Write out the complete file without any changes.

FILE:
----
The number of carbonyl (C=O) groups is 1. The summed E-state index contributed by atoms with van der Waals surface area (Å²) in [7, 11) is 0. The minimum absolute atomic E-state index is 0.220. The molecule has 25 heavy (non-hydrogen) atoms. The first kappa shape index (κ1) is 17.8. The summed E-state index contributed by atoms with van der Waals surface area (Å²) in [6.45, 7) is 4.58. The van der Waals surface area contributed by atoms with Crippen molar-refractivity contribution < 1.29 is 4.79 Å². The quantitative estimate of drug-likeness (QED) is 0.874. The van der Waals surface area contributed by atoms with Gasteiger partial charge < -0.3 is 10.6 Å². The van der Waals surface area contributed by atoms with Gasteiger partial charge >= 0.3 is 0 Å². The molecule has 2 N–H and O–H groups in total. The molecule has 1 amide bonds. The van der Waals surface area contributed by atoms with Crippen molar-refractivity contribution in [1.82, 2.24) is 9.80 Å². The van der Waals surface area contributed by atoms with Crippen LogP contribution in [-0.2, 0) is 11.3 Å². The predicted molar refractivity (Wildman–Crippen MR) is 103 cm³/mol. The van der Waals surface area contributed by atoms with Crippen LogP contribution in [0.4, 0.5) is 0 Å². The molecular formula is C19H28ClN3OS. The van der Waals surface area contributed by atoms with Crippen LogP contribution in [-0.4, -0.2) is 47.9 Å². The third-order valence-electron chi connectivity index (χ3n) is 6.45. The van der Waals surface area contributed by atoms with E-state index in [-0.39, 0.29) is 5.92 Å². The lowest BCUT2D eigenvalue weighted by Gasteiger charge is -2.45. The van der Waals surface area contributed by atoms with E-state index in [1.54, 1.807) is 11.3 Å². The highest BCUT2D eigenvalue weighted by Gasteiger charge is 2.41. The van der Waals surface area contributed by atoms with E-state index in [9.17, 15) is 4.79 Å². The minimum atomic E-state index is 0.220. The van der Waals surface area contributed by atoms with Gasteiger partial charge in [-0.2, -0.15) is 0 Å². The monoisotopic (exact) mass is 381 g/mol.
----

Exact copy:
The number of carbonyl (C=O) groups is 1. The summed E-state index contributed by atoms with van der Waals surface area (Å²) in [7, 11) is 0. The minimum absolute atomic E-state index is 0.220. The molecule has 25 heavy (non-hydrogen) atoms. The first kappa shape index (κ1) is 17.8. The summed E-state index contributed by atoms with van der Waals surface area (Å²) in [6.45, 7) is 4.58. The van der Waals surface area contributed by atoms with Crippen molar-refractivity contribution < 1.29 is 4.79 Å². The quantitative estimate of drug-likeness (QED) is 0.874. The van der Waals surface area contributed by atoms with Gasteiger partial charge < -0.3 is 10.6 Å². The van der Waals surface area contributed by atoms with Gasteiger partial charge >= 0.3 is 0 Å². The molecule has 2 N–H and O–H groups in total. The molecule has 1 amide bonds. The van der Waals surface area contributed by atoms with Crippen molar-refractivity contribution in [1.82, 2.24) is 9.80 Å². The van der Waals surface area contributed by atoms with Crippen LogP contribution in [-0.2, 0) is 11.3 Å². The predicted molar refractivity (Wildman–Crippen MR) is 103 cm³/mol. The van der Waals surface area contributed by atoms with Crippen LogP contribution in [0.4, 0.5) is 0 Å². The molecular formula is C19H28ClN3OS. The van der Waals surface area contributed by atoms with Crippen LogP contribution in [-0.4, -0.2) is 47.9 Å². The third-order valence-electron chi connectivity index (χ3n) is 6.45. The van der Waals surface area contributed by atoms with E-state index in [-0.39, 0.29) is 5.92 Å². The lowest BCUT2D eigenvalue weighted by Gasteiger charge is -2.45. The van der Waals surface area contributed by atoms with E-state index in [1.54, 1.807) is 11.3 Å². The highest BCUT2D eigenvalue weighted by Gasteiger charge is 2.41. The van der Waals surface area contributed by atoms with E-state index in [9.17, 15) is 4.79 Å². The minimum atomic E-state index is 0.220. The van der Waals surface area contributed by atoms with Gasteiger partial charge in [-0.2, -0.15) is 0 Å². The monoisotopic (exact) mass is 381 g/mol.